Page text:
Tragic drowning at Pinehurst swimming pond still unexplainedUpdate: While the full autopsy report is not complete, Dr. Ricard Puumala, Carlton County coroner, confirmed Friday the cause of death was drowning.
By: Jana Peterson, Pine Journal
Until the lifeguards started shouting at people to clear the pond, 11-year-old Sam Godbout said last Thursday seemed like any other day at The Beach. She and two other friends were having a splash fight when everyone had to clear Cloquet’s sand-bottomed pond.
At first, Godbout and her friends thought it was a practice emergency. They could see the lifeguards working on someone, but thought it was a training drill. Then they heard the
“That’s when we knew it was real,” Godbout said.
Wyatt A. Hanna reportedly had been at the Pinehurst Park pond on a field trip with Duluth Schools’ Kid Connection program, along with 32 other children and four chaperones. He had a faint pulse when he was found in the water by lifeguards shortly before 1:30 p.m. The lifeguards took the boy out of the water on a backboard and were performing CPR when emergency personnel arrived. They transported Hanna to Community Memorial Hospital in Cloquet, where he later died.
While the full autopsy report is not complete, Dr. Ricard Puumala, Carlton County coroner, said Friday the cause of death was drowning. Cloquet Police Chief Wade Lamirande said there was no evidence of foul play.
“We responded and took statements from everyone involved,” Lamirande said. “While we’re still waiting for the autopsy report, this was – from all accounts – an accident, a tragic accident.”
Hanna was found by lifeguards in about three feet of water, somewhere between the small slides set up for younger children and the city band shell, at the opposite end from the deepest part of the pool. In contradiction to earlier media reports, he wasn’t wearing a life jacket. There was also no immediate evidence of any obvious trauma, like a head injury, Lamirande said when he noted no evidence of foul play.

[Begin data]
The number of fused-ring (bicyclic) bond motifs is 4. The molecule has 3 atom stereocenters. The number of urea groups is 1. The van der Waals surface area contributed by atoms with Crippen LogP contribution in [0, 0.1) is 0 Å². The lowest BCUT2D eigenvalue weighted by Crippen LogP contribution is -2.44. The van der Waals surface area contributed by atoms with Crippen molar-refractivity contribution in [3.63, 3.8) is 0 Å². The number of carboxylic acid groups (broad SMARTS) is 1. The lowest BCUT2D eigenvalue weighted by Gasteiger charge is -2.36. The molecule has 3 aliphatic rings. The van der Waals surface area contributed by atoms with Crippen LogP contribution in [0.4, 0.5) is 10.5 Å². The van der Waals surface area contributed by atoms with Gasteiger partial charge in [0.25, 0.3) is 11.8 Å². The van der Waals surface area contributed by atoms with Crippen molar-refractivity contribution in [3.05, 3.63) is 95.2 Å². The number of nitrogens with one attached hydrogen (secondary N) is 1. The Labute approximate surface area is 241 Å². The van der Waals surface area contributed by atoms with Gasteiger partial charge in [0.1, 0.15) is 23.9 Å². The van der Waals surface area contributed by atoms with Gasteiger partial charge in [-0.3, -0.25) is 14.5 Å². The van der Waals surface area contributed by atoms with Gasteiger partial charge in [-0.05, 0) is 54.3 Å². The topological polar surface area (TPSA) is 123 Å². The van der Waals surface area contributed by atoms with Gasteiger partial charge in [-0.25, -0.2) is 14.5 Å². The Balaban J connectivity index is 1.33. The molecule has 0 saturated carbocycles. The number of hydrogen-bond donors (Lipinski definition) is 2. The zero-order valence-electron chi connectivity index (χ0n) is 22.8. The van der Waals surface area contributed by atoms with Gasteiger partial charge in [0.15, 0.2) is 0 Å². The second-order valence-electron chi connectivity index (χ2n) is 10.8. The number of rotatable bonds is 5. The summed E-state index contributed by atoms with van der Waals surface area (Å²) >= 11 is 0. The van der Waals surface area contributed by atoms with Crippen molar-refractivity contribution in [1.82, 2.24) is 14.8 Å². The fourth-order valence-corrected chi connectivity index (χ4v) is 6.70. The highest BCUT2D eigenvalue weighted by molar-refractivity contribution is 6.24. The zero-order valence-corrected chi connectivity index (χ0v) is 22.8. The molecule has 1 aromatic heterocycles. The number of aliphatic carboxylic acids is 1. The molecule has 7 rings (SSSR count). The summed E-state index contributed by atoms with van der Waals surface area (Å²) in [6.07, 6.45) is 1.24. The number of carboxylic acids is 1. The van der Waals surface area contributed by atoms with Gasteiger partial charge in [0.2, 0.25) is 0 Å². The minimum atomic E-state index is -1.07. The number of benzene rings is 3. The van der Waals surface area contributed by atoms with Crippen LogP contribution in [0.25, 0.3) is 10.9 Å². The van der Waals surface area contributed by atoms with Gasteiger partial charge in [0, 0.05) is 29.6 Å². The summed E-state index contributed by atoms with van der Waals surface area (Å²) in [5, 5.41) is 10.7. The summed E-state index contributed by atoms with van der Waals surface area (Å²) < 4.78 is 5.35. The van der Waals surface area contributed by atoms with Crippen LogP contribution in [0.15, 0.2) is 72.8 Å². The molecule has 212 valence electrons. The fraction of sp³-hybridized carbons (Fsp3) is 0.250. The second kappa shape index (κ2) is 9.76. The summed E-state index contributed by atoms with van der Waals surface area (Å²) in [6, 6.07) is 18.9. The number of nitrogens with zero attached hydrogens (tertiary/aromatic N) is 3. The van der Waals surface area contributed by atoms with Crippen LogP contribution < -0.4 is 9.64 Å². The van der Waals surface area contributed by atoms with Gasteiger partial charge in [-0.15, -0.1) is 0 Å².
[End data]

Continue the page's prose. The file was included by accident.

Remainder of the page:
No one knows what happened. There are no video cameras at the facility and no one has come forward yet with any kind of explanation. Six lifeguards were on duty, with four on the deck – usually there are two in chairs and two standing – when the accident occurred Thursday.
It was the first drowning at the swimming pond since it opened in 1977.
“This was a tragic accident that as a parent touches me deeply,” City Administrator Brian Fritsinger said last Thursday. “On behalf of the city and our staff, our hearts and prayers go out to the family during this very difficult time.”
Fritsinger said it’s his understanding that the lifeguards followed procedures properly when they found the boy in the water.
“Paramedics said they were ‘text book’ when it came to handling the situation,” he said.
Cloquet Schools Superintendent Ken Scarbrough also praised the quick response and professionalism of the staff at The Beach, as well as the Cloquet police and Cloquet Area Fire District emergency medical personnel.
He also expressed sympathy for Hanna’s family and friends.
“Our entire staff and school district just feel extreme compassion and concern for his family,” said Scarbrough, adding that his wife teaches first grade, the same age group.
The Beach was closed immediately following the drowning and has remained closed ever since. Memorial services for Hanna were Wednesday, the day the swimming facility was originally scheduled to reopen.